Meet Ronnie the hawk as he bids to stop seagulls attacking South Shields people

A transport interchange’s newest recruit is already putting his talons to the test as he aims to prevent seagulls from attacking people.

Ronnie the hawk has been employed by transport firm Metro to protect staff and passengers at South Shields’s new £21m joint bus and train station.

Around 200 gulls nest and congregate at the site, part of an ongoing £100m regeneration plan for the town, and have been known to attack passers-by while they eat food.

There are even fears the seagulls may purposely aim their waste at unsuspecting members of the public.

Ronnie the hawk on patrol at South Shields transport interchange.

Falconer Declan Gibbons, of MBC Environment, who is starting to visit the station on a regular basis, is taking advantage of how empty the interchange is during coronavirus lockdown.

Declan, who is also using Alice the falcon as back up to Ronnie, said: "Seagulls are cleverer than people think.

"If you go at the same time every week they will start expecting you and then disappear.

“So you have to make sure you surprise them.


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Handler Declan Gibbons with Ronnie the hawk.

"They make a lot of mess. They also use that as a weapon. I have heard of them dive bombing people.

"They are lazy. They would much rather wait for someone to leave Greggs and steal their sausage roll, rather than have to hunt their own food.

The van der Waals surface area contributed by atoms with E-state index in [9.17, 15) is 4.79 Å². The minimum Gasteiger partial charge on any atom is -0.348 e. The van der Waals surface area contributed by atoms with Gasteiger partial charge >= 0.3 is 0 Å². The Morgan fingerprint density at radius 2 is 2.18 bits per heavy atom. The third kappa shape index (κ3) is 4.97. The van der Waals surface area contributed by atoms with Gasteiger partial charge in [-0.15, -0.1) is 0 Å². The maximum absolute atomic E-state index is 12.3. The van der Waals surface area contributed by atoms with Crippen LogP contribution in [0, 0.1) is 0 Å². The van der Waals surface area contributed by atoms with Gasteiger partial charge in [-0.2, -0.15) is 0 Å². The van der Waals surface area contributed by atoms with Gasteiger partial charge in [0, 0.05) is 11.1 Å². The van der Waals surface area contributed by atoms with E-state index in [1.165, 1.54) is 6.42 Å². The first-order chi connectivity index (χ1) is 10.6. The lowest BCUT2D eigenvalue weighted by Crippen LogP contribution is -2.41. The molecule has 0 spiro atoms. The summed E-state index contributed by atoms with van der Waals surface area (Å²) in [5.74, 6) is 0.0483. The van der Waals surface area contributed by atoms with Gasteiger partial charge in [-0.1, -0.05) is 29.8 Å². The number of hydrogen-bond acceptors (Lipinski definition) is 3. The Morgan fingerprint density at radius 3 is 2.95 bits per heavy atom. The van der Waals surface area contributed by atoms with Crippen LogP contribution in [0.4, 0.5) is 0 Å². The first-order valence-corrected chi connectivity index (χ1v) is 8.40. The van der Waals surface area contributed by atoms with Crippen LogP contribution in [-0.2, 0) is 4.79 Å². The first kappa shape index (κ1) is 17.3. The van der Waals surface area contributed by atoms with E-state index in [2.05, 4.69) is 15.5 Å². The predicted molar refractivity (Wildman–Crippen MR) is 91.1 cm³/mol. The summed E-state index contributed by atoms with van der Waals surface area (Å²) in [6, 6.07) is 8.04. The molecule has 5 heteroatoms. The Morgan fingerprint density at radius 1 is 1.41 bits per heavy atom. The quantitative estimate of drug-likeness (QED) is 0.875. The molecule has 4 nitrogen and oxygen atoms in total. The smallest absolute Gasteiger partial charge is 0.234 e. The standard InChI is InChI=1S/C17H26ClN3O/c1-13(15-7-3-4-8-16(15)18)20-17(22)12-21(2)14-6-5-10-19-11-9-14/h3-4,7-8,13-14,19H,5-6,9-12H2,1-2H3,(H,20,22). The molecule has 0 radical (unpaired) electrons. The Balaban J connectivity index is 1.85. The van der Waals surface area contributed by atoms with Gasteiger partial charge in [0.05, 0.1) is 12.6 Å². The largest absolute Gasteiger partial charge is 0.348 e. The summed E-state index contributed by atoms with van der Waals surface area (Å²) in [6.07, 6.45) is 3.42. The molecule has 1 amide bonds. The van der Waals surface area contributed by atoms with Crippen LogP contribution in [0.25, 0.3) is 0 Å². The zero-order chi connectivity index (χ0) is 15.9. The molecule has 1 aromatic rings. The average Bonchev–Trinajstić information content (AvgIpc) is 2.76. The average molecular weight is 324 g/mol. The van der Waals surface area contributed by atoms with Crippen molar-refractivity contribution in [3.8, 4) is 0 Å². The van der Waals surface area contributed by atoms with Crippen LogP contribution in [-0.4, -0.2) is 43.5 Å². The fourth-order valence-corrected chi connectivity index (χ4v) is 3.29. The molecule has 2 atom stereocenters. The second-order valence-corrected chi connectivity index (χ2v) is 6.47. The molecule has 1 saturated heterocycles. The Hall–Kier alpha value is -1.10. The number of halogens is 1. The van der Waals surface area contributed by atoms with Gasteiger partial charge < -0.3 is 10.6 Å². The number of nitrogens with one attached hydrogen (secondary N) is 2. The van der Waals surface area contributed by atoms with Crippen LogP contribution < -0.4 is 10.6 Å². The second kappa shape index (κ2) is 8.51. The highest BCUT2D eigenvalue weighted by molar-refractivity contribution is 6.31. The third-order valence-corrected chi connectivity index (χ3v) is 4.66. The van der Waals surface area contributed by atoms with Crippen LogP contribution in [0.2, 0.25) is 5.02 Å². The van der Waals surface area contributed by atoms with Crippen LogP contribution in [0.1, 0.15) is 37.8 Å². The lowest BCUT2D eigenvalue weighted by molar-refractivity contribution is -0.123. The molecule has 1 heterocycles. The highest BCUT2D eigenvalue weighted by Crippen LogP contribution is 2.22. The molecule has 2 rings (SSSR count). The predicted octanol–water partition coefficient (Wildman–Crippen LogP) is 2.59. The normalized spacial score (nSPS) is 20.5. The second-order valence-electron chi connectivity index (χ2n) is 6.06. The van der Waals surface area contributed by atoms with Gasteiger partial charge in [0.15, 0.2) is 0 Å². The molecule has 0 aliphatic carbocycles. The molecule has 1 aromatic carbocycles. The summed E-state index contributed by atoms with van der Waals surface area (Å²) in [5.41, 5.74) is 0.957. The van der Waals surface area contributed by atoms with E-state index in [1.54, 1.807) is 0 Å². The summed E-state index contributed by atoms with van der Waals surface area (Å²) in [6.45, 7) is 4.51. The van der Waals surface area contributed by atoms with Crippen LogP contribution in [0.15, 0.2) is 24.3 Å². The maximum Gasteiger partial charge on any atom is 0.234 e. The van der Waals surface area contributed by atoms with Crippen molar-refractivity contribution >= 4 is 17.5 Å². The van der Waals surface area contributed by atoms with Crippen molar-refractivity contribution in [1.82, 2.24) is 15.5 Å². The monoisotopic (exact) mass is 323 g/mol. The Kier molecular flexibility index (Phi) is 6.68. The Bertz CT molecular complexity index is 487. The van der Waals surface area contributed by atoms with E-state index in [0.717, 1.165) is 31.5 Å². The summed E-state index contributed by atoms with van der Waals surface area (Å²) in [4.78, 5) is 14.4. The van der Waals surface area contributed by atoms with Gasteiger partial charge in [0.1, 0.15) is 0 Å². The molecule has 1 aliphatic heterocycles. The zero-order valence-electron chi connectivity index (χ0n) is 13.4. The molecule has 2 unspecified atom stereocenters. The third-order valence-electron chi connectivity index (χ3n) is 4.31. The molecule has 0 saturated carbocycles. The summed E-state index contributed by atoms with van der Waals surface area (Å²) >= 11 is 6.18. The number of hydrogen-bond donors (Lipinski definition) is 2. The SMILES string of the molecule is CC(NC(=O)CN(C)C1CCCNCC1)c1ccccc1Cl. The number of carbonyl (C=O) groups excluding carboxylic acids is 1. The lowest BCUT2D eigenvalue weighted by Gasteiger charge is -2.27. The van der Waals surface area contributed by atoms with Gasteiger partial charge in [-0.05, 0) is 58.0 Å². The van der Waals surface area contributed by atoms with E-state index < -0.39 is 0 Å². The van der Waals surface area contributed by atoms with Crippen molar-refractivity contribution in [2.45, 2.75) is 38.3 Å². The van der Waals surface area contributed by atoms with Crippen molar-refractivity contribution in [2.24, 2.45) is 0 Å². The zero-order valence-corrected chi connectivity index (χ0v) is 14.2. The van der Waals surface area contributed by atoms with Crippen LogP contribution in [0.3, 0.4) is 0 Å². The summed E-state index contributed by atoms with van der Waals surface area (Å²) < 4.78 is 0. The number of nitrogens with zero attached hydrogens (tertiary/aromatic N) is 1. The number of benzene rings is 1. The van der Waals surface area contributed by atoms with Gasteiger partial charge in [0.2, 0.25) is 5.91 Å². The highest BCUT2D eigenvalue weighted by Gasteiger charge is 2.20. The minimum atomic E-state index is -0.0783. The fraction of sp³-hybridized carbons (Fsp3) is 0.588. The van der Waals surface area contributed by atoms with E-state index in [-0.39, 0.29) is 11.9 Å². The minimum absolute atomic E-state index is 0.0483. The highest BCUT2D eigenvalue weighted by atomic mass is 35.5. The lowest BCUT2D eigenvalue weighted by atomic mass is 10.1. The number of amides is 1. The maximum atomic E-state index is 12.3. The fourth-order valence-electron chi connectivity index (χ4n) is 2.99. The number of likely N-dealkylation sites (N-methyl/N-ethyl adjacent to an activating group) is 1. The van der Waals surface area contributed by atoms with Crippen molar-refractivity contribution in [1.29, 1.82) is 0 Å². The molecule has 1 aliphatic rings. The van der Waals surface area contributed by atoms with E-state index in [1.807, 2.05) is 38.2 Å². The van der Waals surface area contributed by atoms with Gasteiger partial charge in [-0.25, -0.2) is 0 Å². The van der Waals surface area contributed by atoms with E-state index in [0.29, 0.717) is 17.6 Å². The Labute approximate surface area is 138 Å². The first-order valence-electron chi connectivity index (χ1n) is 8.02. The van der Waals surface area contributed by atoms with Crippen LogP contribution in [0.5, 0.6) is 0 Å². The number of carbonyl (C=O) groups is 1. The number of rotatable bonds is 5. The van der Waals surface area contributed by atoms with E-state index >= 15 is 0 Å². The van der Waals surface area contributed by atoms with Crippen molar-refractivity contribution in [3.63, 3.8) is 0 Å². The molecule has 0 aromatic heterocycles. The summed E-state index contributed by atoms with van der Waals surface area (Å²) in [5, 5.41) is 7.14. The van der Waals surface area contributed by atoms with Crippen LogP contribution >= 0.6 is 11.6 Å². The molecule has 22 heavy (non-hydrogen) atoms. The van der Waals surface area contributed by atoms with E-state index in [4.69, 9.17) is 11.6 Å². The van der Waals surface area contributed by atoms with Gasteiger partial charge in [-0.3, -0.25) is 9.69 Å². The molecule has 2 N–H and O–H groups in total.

"The aim isn't to kill the seagulls but to scare them away. I have a hawk and a falcon. The hawk darts about and the falcon circles."


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At this time of the year the seagulls are breeding and they become fiercely protective of their nests on the interchange’s roof .

Ronnie has a bird's eye view of the seagulls on the interchange's roof.

Declan is permitted to remove eggs although he must not harm any chicks which have hatched.

The Gazette last week revealed Metro’s plans with the company insisting “this is a humane and a permitted method for dealing with this issue”.


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Its customer services director, Huw Lewis, added: "With gulls being a protected species the bird of prey was the best option for us to address this problem.

"We need to stop the gulls from nesting on the roof of the new interchange building as that can create a lot of damage if it's allowed to happen and then it isn't dealt with.”

Ronnie in full flight.

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